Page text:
Newzones is pleased to announce Decades, a solo exhibition from the late Canadian colour field abstract painter William Perehudoff (1918 – 2013).
William Perehudoff is markedly one of the most celebrated Canadian colour field painters of his generation due to an acclaimed career that spanned over six decades.
Perehudoff was born in a small town in rural Saskatchewan where, as a young boy, he embraced the wildly unique natural world around him. Karen Wilkin credits Perehudoff’s explicit knowledge of colour relationships to the Saskatchewan landscape, where bold, lively skies, potent yellow canola fields and other farmlands lend themselves instinctively to an abstract composition. While the playful spirit of the light from his surroundings cultivated itself in Perehudoff’s skilled hand, his work is comfortably situated in pure abstraction, holding its own against contemporaries such as Jack Bush, Clement Greenberg, and Donald Judd; there is no question to the strength of William Perehudoff’s practice.
As a profound Canadian abstract painter, Perehudoff set a national precedence for contemporary artwork. His work has given rise to generations of artists working in the field of formalist abstraction and colour field painting. Spanning over six decades, his career as an artist was an homage to hard work and the desire of continued learning through hegemony instilled from peers and colleagues, as well as the insight of learning through learning, or the act of self-education.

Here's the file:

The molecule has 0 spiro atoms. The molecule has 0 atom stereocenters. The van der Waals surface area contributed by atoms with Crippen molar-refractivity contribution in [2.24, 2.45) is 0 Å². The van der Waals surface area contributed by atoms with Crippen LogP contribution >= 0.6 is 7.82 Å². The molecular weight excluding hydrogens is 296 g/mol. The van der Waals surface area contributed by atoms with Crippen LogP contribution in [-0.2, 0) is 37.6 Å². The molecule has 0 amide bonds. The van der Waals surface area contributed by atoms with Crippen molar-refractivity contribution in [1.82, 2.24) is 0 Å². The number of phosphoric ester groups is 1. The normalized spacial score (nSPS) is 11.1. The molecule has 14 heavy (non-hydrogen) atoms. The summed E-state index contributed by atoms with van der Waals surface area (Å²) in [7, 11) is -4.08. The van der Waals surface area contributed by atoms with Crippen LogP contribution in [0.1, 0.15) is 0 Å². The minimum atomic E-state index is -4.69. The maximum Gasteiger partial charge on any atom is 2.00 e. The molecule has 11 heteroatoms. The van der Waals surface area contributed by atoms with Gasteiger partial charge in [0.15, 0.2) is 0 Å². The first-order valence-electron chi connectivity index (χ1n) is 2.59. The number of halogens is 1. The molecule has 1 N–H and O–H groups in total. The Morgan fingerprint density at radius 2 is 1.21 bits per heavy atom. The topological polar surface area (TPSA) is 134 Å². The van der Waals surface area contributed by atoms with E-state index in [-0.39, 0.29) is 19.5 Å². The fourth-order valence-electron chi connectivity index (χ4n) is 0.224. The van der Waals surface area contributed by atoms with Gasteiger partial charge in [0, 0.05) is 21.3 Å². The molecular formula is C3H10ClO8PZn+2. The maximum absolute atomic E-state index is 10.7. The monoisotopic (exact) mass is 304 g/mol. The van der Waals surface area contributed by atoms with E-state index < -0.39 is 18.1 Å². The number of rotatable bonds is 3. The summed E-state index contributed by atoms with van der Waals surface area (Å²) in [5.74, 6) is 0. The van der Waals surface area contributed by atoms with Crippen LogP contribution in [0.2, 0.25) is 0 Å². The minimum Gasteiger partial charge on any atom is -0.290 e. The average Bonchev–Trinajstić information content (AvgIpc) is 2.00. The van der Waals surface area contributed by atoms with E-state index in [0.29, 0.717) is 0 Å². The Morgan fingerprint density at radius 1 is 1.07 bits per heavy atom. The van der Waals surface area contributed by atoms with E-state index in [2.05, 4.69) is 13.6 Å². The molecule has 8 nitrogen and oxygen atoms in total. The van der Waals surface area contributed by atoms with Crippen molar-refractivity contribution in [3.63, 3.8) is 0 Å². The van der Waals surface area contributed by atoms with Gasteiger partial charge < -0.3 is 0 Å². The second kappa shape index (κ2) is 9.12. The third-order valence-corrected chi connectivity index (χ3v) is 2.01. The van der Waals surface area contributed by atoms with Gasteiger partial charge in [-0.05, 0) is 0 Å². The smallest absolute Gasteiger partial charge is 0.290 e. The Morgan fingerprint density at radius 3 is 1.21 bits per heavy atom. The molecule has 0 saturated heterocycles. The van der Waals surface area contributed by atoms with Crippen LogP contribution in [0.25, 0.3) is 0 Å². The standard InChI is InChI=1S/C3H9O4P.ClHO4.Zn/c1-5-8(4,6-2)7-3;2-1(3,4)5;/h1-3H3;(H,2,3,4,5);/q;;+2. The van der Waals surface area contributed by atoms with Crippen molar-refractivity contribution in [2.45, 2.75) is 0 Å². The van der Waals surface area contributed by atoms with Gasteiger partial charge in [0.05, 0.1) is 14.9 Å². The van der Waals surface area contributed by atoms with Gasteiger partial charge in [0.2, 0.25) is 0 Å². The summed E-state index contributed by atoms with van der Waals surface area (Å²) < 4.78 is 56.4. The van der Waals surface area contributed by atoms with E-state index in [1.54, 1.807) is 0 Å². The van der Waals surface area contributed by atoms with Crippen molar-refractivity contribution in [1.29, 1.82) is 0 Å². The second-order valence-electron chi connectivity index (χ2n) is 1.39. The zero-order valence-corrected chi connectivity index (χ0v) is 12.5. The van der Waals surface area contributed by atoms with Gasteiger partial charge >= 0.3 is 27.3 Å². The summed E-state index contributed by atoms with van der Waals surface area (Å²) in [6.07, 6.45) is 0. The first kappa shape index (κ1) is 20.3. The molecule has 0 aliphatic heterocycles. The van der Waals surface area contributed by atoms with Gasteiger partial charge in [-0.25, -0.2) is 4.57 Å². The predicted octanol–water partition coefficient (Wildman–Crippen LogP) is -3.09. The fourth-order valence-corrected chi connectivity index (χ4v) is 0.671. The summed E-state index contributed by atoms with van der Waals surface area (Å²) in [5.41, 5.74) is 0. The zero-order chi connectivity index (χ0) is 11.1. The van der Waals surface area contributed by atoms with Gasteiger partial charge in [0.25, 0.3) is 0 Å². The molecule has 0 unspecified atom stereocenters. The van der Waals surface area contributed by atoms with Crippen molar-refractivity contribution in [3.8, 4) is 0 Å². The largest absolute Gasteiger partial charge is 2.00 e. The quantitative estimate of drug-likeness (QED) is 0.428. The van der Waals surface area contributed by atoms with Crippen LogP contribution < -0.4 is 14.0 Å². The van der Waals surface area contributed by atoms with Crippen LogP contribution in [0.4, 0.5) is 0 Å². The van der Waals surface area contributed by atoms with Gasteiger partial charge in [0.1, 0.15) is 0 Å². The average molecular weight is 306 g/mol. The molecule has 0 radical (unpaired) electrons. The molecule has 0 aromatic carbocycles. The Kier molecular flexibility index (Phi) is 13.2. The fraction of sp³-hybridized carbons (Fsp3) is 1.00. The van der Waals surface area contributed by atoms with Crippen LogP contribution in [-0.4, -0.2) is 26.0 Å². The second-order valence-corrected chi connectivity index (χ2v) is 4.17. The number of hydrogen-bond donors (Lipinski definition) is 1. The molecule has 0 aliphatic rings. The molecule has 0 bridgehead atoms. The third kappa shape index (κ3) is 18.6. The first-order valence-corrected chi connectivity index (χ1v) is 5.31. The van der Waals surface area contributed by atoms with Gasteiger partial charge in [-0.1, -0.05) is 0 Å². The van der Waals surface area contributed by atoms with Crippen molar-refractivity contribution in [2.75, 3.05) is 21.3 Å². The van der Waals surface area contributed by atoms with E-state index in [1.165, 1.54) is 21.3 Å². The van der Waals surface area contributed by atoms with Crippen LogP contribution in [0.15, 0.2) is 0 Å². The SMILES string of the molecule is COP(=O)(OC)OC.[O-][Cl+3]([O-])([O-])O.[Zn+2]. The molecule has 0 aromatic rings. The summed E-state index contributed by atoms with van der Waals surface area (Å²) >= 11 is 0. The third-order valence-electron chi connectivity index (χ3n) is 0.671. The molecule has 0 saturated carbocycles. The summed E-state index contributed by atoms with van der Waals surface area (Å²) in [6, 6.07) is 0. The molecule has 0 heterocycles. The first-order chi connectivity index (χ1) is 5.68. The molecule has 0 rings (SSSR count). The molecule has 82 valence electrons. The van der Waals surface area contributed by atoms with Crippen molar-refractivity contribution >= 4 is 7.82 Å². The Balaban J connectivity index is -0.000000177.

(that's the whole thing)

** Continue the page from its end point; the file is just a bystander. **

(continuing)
Perehudoff’s formalist paintings derived from the inquisition of his own inner need; a visceral, emotional, substantiated line of curiosity presented to awaken, evoke, and imply rather than to represent. Through the mature use of structured imbalances within his compositions, Perehudoff contemplated the implications of painting as a material, beyond the medium, in order to break down the preconceived structures set in place from generations before.
Perehudoff’s work is an ideal example of formalist, abstract painting. His artwork deliberately flows against representative elements and assertively turns toward an unknowable construction in order to regard the viewers inner inquisition. Perehudoff’s artwork is not about a complex system of concepts intended for decipherable interpretation, it presents connections which exist entirely in their own right. His artwork is the interplay of light, colour, shape and form, his artwork is a vast truth, in a world where replication provides false accounts. Perehudoff boldly sways against this grain and created loudly sublime artworks that are both exuberant, and meditative.
William Perehudoff was born in Saskatchewan in 1918 and began his career in the early 1940s. From 1948-1949, he studied with French artist Jean Chariot at the Colorado Springs Fine Art Center, and from 1949-1950, with Amédée Ozenfant at the Ozenfant School of Fine Arts in New York. In 1994, he was awarded the Saskatchewan Order of Merit, followed by the prestigious Order of Canada in 1998. In 2003 he received an Honorary Degree of Doctor of Laws from the University of Regina, and in 2012 he was bestowed the Queen Elizabeth II Diamond Jubilee Medal. As a result of his success, a traveling retrospective was organized in 2010 by the Mendel Art Gallery, Saskatoon, Saskatchewan (now Remai Modern), curated by esteemed New York art critic Karen Wilkin. “The Optimism of Colour: William Perehudoff, a retrospective” opened at Mendel Art Gallery in October 2010. It travelled to Kamloops Art Gallery, BC and Glenbow Museum, Calgary in 2011 and in 2012 it was on view at Art Gallery of Windsor, Windsor, Ontario and Robert McLaughlin Gallery, Oshawa, Ontario.